Whenever you build anything, you start with the parts.
I am starting with Michael’s room. We are sitting in front of a huge screen, flying through space. We pass familiar planets then unfamiliar stars until the Milky Way is spiraling in the middle of the screen. Billions of stars go by and the Milky Way becomes a smudge to the left of Andromeda.
“See?” Michael says. “We are nothing.” Michael is very excited about this.
“I don’t think that’s right”, I say.
He turns to me and says, okay, nothing is the wrong word.
“But do you agree we are made of stardust?”
By this he means: do I concede that at one point, at the very start of everything, the entire known universe came from the center of a star – all the elements, except hydrogen? That this adds up to ninety-three per cent of our body?
Sure, I say, but we can be stardust and something else, something discrete from all other things. I feel self-conscious that we sound like wankers and turn back to the speck of earth on the screen.
“Who made this?”
“This crazy-genius Russian programmer. Built the whole thing himself.”
The program is called Space Engine. It’s somewhere between a space simulator and a game – a mostly true reconstruction of the universe that lets you travel in any direction as far as you want to go. I say true because it is based on scientific data – the entire Hipparcos catalogue of stars, galaxies from the New General Catalogue, all well-known nebulae and extrasolar planets. But once you pass the point that scientists have mapped or modelled, the game keeps going. It starts generating its own planets and stars, combining accurate astronomical phenomena in wild patterns.
This part of the universe is ‘procedural’. It’s not strictly real, but all of the objects it contains do or could exist. There could be two moons spinning around each other out there. There could be a planet with single-cellular life forms and six asteroid-belt rings around it. There could be a star cluster that is a perfect disc.
The skeleton of Space Engine is built from hard data, but it is a fiction. Even if you start on earth with its familiar blue oceans and clouds swirling in our apple-skin atmosphere, the game doesn’t end there. In fact, it doesn’t end at all.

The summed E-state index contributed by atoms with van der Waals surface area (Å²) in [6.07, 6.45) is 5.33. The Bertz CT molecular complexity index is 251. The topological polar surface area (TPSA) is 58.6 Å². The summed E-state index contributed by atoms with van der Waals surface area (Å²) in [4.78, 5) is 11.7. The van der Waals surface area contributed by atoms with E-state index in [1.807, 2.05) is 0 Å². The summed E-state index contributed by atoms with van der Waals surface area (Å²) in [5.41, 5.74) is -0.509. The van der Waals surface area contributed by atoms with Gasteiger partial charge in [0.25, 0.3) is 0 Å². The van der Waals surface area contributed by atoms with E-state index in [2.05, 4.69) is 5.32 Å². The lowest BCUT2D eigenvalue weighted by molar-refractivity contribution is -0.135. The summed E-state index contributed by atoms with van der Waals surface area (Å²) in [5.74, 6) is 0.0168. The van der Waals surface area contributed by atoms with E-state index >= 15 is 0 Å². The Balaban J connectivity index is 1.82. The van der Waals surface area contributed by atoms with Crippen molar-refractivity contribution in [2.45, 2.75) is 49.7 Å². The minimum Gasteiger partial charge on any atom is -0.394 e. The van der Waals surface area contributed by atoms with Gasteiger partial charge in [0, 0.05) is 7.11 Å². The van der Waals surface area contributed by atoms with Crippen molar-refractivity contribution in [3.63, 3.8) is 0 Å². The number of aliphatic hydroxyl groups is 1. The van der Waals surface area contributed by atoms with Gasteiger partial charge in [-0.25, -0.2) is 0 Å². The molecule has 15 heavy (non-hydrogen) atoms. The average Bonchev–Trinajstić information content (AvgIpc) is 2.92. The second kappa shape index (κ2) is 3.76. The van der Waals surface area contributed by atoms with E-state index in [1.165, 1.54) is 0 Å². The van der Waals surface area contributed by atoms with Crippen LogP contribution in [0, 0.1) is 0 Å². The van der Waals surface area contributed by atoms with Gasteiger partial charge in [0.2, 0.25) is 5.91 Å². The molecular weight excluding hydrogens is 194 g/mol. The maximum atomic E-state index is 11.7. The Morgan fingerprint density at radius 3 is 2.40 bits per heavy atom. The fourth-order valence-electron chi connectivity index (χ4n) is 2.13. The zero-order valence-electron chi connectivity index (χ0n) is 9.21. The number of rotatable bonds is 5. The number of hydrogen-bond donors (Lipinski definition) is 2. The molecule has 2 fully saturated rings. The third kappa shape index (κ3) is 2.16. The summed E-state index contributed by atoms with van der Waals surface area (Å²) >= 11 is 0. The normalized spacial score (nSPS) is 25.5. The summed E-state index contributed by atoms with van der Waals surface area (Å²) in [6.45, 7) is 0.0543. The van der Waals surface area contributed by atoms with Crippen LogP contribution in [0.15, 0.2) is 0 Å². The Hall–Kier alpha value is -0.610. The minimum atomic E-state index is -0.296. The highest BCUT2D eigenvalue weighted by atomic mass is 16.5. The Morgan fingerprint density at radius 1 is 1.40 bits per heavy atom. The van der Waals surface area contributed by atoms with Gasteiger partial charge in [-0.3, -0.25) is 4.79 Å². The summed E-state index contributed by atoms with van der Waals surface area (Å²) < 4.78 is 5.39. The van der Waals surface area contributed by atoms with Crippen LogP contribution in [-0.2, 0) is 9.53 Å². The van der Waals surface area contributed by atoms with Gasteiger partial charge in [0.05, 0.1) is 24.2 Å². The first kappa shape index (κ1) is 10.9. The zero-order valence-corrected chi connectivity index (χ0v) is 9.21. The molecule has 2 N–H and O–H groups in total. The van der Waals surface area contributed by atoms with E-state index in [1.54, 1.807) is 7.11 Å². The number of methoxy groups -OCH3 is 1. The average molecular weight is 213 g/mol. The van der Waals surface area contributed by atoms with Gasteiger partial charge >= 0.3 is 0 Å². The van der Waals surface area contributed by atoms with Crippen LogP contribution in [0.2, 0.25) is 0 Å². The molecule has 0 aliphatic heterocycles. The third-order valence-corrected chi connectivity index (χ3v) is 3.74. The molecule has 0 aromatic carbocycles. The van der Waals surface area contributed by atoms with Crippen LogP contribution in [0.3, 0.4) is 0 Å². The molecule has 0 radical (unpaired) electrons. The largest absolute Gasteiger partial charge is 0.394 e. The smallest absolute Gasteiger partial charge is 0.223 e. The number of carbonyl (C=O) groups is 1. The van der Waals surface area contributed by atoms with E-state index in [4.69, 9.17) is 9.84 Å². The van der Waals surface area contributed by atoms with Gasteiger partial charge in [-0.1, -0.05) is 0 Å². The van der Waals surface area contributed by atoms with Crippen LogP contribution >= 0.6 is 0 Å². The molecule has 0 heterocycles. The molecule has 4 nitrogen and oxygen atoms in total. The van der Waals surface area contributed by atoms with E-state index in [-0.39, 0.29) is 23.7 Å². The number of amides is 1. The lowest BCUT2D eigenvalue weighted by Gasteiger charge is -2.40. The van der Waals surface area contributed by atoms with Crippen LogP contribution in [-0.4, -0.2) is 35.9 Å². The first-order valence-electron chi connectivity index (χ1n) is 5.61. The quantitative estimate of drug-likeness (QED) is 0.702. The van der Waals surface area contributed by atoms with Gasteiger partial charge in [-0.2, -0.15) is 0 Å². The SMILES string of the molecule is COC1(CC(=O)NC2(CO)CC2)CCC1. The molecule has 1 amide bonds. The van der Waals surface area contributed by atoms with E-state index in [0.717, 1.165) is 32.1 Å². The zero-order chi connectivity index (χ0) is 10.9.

On message forums, people praise Space Engine for its scientific accuracy and its beauty. But they don’t acknowledge that its beauty mainly comes from the parts of it that are not real.
After one particularly pathetic crisis in personal confidence, brought on by a boy with fashionable facial hair not answering my text, I sat over a mug of warm tea at Michael’s house. Soon it was two in the morning and I had almost run out of things to complain about and voice to complain about it with. Michael told me that he had to show me something before I left. It would make me feel better, he promised.
Even though I had recently decided that all male, male-identifying and male-empathising organisms are incapable of keeping promises, I trusted him.
For a while, metaphysical poets were criticised for intellectualising emotions, for overlaying life with clever extended metaphors, ones that impregnated insignificant moments with false meaning and wordplay. They didn’t write from the heart: their poetry wasn’t art, it was academic.
But T. S. Eliot knew the truth. If we’re going to write poetry from the heart, he said, we also have to write it from the cerebral cortex, our nervous system and our intestines. It’s possible to have feelings and write like a cyborg. As long as the lines are clean and the imagery is interesting, who cares if it doesn’t quite seem like reality? What you should be asking is how it makes you feel.
I ask Michael to show me Space Engine again and explain it a bit more. We start by hovering over Australia, but Sydney is covered in clouds.
“The world itself is always really cloudy,” he explains.
He means our world, the one we are sitting in IRL. The way all the surfaces are rendered is through shavers.
“No – shaders, not shavers,” he says.
In the recording I made of us going through Space Engine you can hear the program’s music in the background, soft and mysterious. It makes it sound like a cool radio play – something otherworldly. I ask Michael about the first time he went on Space Engine and the music crescendos below his answer in just the right place. It makes him sound philosophical.
“I went and looked and it was 1GB which is crazy—ridiculously, ridiculously small for a program—and then I sat with a big stupid smile on my face for probably the next 45 minutes as I realised what this thing was.”
We accelerate and hit the speed of light. It would take us seven minutes to reach the sun at this rate, and that feels like a very long time in Space Engine. I ask Michael why he was smiling.
“It’s a question of scale. You hear this stuff all the time about the distance of earth from the moon, and the moon from our sun – that’s a cool shot.”
Michael takes a screenshot of the sun in the center of our galaxy.
“Here you can actually see for yourself. Something clicks in your brain.”
This piece appears in full in The Lifted Brow #30 – subscribe and we’ll post you a copy immediately, or you can pick one up from our network of stockists. You can also read the piece online in full as part of the digital version of our magazine.
Emily Meller was once called “quite serious”. She writes about serious things like her feelings and privacy law. She edits Seizure’s Flashers Nonfiction and is currently based in Phnom Penh.